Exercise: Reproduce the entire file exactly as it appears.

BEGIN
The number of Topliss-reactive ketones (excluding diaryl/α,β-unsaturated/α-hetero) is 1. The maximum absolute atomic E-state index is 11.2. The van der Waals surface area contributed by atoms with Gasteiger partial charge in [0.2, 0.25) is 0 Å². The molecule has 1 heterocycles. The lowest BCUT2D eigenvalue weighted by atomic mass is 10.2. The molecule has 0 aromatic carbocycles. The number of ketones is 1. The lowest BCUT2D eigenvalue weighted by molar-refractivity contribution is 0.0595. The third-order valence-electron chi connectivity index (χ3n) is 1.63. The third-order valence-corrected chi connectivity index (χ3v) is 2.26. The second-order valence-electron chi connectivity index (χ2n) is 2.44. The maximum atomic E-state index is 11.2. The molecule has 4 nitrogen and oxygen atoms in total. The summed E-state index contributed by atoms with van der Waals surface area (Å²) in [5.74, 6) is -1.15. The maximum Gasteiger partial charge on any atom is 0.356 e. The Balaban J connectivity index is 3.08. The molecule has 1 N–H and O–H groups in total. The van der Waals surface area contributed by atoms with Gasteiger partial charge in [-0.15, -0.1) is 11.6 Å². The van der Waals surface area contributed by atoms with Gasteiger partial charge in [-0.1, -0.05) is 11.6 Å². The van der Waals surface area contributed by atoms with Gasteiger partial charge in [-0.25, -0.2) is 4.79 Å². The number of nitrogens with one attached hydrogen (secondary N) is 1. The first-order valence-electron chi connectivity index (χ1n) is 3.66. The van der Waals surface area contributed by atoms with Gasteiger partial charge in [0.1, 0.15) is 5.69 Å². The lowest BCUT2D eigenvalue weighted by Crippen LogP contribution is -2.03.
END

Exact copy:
The number of Topliss-reactive ketones (excluding diaryl/α,β-unsaturated/α-hetero) is 1. The maximum absolute atomic E-state index is 11.2. The van der Waals surface area contributed by atoms with Gasteiger partial charge in [0.2, 0.25) is 0 Å². The molecule has 1 heterocycles. The lowest BCUT2D eigenvalue weighted by atomic mass is 10.2. The molecule has 0 aromatic carbocycles. The number of ketones is 1. The lowest BCUT2D eigenvalue weighted by molar-refractivity contribution is 0.0595. The third-order valence-electron chi connectivity index (χ3n) is 1.63. The third-order valence-corrected chi connectivity index (χ3v) is 2.26. The second-order valence-electron chi connectivity index (χ2n) is 2.44. The maximum atomic E-state index is 11.2. The molecule has 4 nitrogen and oxygen atoms in total. The summed E-state index contributed by atoms with van der Waals surface area (Å²) in [5.74, 6) is -1.15. The maximum Gasteiger partial charge on any atom is 0.356 e. The Balaban J connectivity index is 3.08. The molecule has 1 N–H and O–H groups in total. The van der Waals surface area contributed by atoms with Gasteiger partial charge in [-0.15, -0.1) is 11.6 Å². The van der Waals surface area contributed by atoms with Gasteiger partial charge in [-0.1, -0.05) is 11.6 Å². The van der Waals surface area contributed by atoms with Gasteiger partial charge in [-0.25, -0.2) is 4.79 Å². The number of nitrogens with one attached hydrogen (secondary N) is 1. The first-order valence-electron chi connectivity index (χ1n) is 3.66. The van der Waals surface area contributed by atoms with Gasteiger partial charge in [0.1, 0.15) is 5.69 Å². The lowest BCUT2D eigenvalue weighted by Crippen LogP contribution is -2.03.